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|Montreal Children’s Hospital, Canada|
|ScientificTracks Abstracts: J Psychol Psychother|
|Statement of the Problem: The experience of parenting a disabled or chronically ill child brings with it a host of physical, psychological, social and spiritual challenges which test the resilience of the strongest of caregiver-parents. Exhaustion, grief, questioning and isolation can quickly impact all spheres of life; the parent-child relationship, the family system and the individual’s self-concept if left unchecked. While institutional supports (e.g. case management, teaching, support groups, homecare, and financial programs) are essential in the accompaniment of families, the development of internal strategies for resilience is vital to the healthy coping of caregivers. Methodology & Theoretical Orientation: Therapeutic humor is any intervention that promotes health and wellness by stimulating a playful discovery, expression or appreciation of the absurdity or incongruity of life’s situations. This intervention may enhance health or be used as a complimentary treatment of illness to facilitate healing or coping, whether emotional, cognitive, social or spiritual (AATH 2000). Humor can be a powerful method of gaining perspective and temporary emotional reprieve during difficult life experiences. For parents of a disabled or chronically ill child, humor can help momentarily detach from the heaviness of care, to connect with healthcare professionals and to normalize the absurd in a way that can validate the individual, promote their social participation and reinforce the positive elements of their parent-child relationship as well as those with other family members. The creation, expression and/or appreciation of humor anchors both caregiver and healthcare practitioner to their humanness. Conclusion & Significance: Drawing on case studies, humor theory and her own experience parenting a child with disabilities, this presentation serves to highlight the application of humor as a valuable tool to boost resilience in caregiver-parents and to elaborate how healthcare providers can effectively promote and use humor to facilitate caregiver coping and collaboration in care.|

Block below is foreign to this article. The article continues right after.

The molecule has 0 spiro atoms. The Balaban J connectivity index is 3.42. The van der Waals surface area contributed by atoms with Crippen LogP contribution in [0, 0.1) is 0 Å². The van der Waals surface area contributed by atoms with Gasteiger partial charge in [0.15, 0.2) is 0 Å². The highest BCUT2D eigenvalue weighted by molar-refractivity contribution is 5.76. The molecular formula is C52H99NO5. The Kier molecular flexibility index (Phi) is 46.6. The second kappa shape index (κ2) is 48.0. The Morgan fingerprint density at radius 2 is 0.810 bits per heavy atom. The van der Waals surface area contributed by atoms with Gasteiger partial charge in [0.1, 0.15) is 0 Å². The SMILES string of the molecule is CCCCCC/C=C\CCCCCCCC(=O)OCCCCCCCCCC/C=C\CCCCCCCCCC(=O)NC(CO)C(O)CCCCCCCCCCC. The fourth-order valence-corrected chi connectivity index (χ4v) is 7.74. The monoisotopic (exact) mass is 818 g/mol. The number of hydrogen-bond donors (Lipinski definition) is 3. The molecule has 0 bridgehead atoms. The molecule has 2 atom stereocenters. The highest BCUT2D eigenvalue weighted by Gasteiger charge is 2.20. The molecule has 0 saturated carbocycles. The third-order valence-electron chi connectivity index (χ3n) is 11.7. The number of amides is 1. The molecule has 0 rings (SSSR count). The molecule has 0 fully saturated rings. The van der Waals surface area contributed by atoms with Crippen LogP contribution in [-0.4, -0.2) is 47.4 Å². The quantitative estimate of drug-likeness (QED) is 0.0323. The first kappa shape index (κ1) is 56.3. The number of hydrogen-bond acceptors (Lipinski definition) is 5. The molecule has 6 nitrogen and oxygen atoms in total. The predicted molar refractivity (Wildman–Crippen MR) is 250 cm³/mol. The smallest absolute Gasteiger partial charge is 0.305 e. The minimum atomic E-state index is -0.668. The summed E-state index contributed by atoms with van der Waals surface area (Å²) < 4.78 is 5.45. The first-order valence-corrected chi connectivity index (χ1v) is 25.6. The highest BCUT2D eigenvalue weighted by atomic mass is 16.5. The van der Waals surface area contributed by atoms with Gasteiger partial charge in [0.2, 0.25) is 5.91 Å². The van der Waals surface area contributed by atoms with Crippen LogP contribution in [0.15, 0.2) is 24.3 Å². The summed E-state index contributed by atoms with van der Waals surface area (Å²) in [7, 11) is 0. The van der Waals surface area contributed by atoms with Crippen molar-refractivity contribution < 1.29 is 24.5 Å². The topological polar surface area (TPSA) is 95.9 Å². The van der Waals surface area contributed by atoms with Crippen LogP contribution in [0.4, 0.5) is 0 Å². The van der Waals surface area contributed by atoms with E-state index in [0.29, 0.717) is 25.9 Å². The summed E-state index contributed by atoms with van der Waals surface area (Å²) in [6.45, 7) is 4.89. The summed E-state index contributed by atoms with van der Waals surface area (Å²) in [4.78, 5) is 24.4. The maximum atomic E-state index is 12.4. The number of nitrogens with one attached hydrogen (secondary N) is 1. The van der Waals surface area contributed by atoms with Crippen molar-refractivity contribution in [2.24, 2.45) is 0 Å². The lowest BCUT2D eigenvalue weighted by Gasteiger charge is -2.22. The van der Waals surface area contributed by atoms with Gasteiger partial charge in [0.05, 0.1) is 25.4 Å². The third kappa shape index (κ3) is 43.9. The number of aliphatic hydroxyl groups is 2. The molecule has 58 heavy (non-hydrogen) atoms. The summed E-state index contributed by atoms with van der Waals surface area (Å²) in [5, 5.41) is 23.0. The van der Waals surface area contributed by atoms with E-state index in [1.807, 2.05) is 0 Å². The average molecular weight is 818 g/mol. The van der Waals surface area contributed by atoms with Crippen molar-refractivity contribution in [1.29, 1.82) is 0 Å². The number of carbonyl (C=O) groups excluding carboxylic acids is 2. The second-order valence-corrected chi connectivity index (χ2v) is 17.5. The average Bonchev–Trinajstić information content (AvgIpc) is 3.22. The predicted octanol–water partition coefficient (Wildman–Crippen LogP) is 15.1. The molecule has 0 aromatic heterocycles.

Maia Aziz is a Professional Social Worker (PSW) with over 20 years’ experience in child protection, pediatric rehabilitation and currently serving as Assistant Administrative Chief of Allied Health Services at The Montreal Children’s Hospital in Montreal, Canada. As an active member of the Association for Applied and Therapeutic Humor and Certified Humor Professional (CHP), she is a contributing writer to The Positive Psychology People.
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